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Fire January 1935 - Mechanics Institute

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Arguably the most spectacular blaze to occur in Morwell up to that time broke out on the morning of 10th January 1935 in the premises of the Mechanics' Institute, located at the south-west corner of Tarwin and George Streets.The Morwell Advertiser carried the following report of the disaster on their front page dated, Thursday January 17th 1935

Morwell Mechanics' Institute Reduced to Ashes.

One of the main buildings in the town and an old landmark, in the shape of the Morwell Mechanics' Institute, was destroyed by fire during the early hours of Thursday last.

Connected with the Institute were Public Library containing about 2,000 books, Clerk of Courts Room in which were files of Government Gazettes for many years past, statutes, legal documents etc. also Lodge Room in which were honour boards, regalia, etc., Infant Welfare Centre Apartments with equipment. In the main hall were two talkie picture machines, piano, two marble memorial tablets, furnishings and many other things.

The first indication that something unusual had occurred was the ringing of the Presbyterian Church bell shortly before 2.a.m., followed a few minutes later by the vigorous ringing of the fire bell, which disturbed townspeople from their peaceful slumbers and caused them to jump out of bed to ascertain where the fire was.

It did not take long to locate the locality of the conflagration for dense volumes of smoke were soon issuing forth whilst large tongues of flame and showers of sparks were ascending skyward. For a time it was difficult for persons any distance away to say exactly were the fire was. Many at first thought it was Green's drapery emporium, others believed it ws Jenkin's store, but it was not long before all realised that it was the Mechanics' Hall.

One of the first to notice the outbreak was Mr. Hore, who resides close to the Presbyterian Church, and he promptly rang the church bell. About the same time Mr. W. Jenkins, who was sleeping on balcony above the general store, across the street from the Mechanics' saw the reflection of a fire, and at first thought the rear portion of the store was alight. As soon as he located the fire he ran to the fire station and rang the bell. Two members of the local Brigade, who had heard the Presbyterian Church bell, reached the fire station about the same time as Mr. Jenkins. Other firemen were also promptly on the scene, and no time was lost in rushing to the scene with reel and equipment for fighting the flames.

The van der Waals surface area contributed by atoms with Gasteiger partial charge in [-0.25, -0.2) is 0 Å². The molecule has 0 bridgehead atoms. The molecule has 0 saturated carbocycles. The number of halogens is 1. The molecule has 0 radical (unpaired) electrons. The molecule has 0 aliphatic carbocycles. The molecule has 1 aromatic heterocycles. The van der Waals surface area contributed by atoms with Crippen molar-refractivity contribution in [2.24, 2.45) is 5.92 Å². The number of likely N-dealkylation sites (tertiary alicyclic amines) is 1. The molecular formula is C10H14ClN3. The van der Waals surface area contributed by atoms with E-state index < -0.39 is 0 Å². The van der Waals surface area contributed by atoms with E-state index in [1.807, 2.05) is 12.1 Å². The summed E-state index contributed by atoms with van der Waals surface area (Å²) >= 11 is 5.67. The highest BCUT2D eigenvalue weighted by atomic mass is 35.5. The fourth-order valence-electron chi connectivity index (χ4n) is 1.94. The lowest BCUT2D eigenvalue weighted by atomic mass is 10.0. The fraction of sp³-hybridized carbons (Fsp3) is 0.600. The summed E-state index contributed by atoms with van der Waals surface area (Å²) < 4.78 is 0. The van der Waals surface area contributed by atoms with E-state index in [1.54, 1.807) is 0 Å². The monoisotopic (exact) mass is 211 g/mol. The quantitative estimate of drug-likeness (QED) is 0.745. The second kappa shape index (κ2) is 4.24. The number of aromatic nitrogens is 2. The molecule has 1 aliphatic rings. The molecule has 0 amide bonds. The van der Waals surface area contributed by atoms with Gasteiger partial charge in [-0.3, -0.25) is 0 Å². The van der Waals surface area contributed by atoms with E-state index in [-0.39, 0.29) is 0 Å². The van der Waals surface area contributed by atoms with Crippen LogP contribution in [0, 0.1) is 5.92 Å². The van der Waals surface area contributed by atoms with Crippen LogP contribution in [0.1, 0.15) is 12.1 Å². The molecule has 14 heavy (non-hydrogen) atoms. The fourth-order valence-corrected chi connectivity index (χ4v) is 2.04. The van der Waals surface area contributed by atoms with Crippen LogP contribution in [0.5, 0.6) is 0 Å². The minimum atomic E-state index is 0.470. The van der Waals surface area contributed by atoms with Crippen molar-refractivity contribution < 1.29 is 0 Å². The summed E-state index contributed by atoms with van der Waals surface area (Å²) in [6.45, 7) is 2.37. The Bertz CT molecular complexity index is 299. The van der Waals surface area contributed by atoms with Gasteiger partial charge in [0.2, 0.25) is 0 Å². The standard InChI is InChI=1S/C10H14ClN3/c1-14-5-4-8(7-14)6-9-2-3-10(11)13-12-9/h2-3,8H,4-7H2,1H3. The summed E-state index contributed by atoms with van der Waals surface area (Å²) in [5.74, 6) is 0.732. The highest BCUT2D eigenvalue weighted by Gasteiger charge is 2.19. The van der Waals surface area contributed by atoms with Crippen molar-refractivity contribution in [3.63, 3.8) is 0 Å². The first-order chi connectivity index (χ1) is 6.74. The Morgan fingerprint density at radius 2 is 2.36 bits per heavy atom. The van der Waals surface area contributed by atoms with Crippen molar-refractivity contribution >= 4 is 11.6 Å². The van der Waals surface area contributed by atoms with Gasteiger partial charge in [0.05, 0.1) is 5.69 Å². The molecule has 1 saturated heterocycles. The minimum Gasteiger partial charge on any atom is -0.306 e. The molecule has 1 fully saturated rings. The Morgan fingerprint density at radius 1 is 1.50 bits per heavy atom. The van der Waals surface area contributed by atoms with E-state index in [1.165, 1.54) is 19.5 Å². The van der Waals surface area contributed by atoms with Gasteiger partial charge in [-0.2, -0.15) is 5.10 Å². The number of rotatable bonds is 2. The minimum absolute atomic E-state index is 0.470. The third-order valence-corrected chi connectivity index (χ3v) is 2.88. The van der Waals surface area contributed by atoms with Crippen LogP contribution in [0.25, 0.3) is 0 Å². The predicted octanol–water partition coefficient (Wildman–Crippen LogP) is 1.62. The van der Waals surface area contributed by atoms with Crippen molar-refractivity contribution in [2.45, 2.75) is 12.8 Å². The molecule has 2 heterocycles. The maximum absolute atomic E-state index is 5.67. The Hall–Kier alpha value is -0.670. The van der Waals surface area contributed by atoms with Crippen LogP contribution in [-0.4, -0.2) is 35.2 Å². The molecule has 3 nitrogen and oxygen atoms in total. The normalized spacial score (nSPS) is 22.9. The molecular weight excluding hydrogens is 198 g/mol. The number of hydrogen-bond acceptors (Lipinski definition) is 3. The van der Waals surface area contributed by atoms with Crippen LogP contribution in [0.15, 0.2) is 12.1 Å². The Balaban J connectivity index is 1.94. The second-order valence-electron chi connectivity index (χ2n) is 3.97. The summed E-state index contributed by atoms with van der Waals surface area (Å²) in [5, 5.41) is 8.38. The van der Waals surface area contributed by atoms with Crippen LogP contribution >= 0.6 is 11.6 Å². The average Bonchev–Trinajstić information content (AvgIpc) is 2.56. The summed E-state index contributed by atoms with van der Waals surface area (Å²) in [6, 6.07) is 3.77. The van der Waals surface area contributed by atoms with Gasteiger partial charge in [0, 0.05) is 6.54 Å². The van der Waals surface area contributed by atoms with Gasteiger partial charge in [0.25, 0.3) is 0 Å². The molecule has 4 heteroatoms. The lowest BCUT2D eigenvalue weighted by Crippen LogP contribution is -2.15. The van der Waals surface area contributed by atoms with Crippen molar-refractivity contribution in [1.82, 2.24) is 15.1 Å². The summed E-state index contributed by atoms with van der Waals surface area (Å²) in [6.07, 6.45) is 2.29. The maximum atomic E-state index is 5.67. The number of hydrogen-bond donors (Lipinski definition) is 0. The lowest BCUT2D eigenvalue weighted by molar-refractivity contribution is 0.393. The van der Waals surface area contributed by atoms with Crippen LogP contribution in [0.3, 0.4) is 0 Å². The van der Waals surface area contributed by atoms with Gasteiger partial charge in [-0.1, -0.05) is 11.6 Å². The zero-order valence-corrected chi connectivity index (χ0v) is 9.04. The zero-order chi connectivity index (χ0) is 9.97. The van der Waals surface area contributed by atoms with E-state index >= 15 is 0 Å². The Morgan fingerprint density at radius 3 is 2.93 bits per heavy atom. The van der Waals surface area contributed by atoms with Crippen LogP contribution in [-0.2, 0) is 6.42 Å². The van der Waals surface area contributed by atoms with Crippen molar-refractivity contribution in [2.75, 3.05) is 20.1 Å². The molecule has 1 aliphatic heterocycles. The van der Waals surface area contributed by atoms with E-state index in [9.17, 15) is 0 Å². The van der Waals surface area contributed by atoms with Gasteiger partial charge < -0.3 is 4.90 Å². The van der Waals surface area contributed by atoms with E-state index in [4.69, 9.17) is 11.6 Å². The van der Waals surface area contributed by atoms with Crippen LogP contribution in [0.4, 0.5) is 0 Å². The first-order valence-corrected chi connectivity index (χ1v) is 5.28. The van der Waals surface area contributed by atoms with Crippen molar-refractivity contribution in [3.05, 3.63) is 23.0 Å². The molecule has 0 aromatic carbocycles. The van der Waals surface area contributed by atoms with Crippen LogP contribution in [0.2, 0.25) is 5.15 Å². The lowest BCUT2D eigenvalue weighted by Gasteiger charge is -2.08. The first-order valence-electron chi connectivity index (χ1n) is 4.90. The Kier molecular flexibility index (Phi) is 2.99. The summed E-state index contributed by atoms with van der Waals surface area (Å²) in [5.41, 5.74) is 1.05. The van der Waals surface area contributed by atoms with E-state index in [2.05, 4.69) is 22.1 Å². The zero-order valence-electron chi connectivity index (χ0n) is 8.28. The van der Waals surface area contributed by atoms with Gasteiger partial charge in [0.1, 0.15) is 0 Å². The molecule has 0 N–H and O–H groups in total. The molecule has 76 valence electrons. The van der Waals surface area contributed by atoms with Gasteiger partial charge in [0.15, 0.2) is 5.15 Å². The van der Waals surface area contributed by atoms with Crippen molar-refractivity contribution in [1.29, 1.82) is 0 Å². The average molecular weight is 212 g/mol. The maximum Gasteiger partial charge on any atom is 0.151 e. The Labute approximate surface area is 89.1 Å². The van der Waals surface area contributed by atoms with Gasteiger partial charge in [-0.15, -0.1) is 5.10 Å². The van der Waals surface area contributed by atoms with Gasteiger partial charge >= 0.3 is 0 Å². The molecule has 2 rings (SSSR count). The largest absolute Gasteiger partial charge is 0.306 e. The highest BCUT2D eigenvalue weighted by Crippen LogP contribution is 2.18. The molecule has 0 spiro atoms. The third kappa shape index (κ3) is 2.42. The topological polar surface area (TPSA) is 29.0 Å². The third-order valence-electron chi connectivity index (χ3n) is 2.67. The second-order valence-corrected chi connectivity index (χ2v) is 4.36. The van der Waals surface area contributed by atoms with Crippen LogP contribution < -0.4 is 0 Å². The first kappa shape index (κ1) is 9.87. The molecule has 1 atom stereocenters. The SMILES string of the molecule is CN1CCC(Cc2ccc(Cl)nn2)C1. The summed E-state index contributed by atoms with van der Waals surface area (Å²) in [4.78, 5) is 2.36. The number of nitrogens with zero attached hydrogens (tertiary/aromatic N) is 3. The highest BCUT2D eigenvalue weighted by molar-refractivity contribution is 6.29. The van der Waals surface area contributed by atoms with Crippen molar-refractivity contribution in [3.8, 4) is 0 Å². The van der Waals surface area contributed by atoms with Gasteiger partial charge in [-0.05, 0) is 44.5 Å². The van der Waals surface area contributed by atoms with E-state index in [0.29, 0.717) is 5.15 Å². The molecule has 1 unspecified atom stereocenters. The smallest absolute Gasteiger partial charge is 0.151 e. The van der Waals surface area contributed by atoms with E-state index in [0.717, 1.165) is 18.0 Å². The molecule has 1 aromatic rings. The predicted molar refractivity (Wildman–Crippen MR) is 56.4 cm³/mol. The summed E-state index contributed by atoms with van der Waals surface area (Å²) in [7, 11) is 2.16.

Although no time was lost by the Brigade in getting to the fighting line, the fire had such a strong hold that it was utterly impossible to save the main hall from destruction. The flames spread very rapidly and in a twinkling the whole place was burning from one end to the other.

The firemen concentrated their efforts upon a gallant attempt to save the Clerk of Courts Room and Infant Welfare Centre Apartments. It was no easy task and considerable risk was taken by members of the Brigade in the strenous battle. The heat was intense and the smoke suffocating. Whilst considerable danger was added by burning timber and walls falling. Another source of great danger was the fact that many electric wires were connected with the building, and there appeared to be no official present to disconnect the current, the wires were "alive" and firemen and others might easily have been electrocuted, as the wires fell to the ground and lay about the roadway. Eventually First Constable Gunn, who realised the danger, took steps to "chop off" the live current. The firemen, however, worked on regardless of heat, smoke, wires and other risks and although the flames won the fight for the Clerk of Courts Room, the firemen gained a victory in the battle for the Infant Welfare Centre Apartments, which in addition to scales and other equipment (none of which was insured) contained a billiard table.

By about 3 a.m. the fight was over, the hall together with the contents being reduced to smouldering ashes.

The firemen, among whom were Capt. Rob Watson, ex capt. R. Noy, Lieut. W. Budge, Foreman W. Lobley, Firemen H. Huguenin. J. Huguenin. C. Olver, G. Campbell, R. Keith, W. Uhrhane and L. Noy, who were tired and drenched to the skin with water, were taken into Jenkins' store where they were kindly supplied with refreshing tea and given something to eat by Miss Jenkins.

The buildings and contents were insured in the Commercial Union Insurance Company for 2025 and we understand that Messrs. Verey and Cupit had a separate insurnce of 600 on the talkie plant owned by them.

Among the contents of the Institute that were destroyed were two marble tablets erected to the memory of the late Private G. Bolding and T. Tose, who lost their lives whilst serving in the South African Boer War. Also an enlarged photo of the late Hon. T. Livingstone, who represented Gippsland South in the Legislative Assembly for some years, and to whose efforts is very largely due the development of the immense brown coal deposits at Yallourn.

Practically the whole town turned out to witness the fire, the majority being in night attire.

The blaze was seen by people at Boolarra, Yinar, Yalourn and Traralgon.

The committe of the Institute are Messrs. E. Pearson (president), J. Langdon (Vice-President), A. W. Ronald, W.S. Mackenzie, J. Sinclair, J. Bolger,and P. Brittingham, and the Trustees, Messrs, A. McDonald, G.P. Evans and G. watson.

The trustees and some members met the adjuster in connection with claim for insurance on Friday last, when a highly satisfactory settlement was arrived at.

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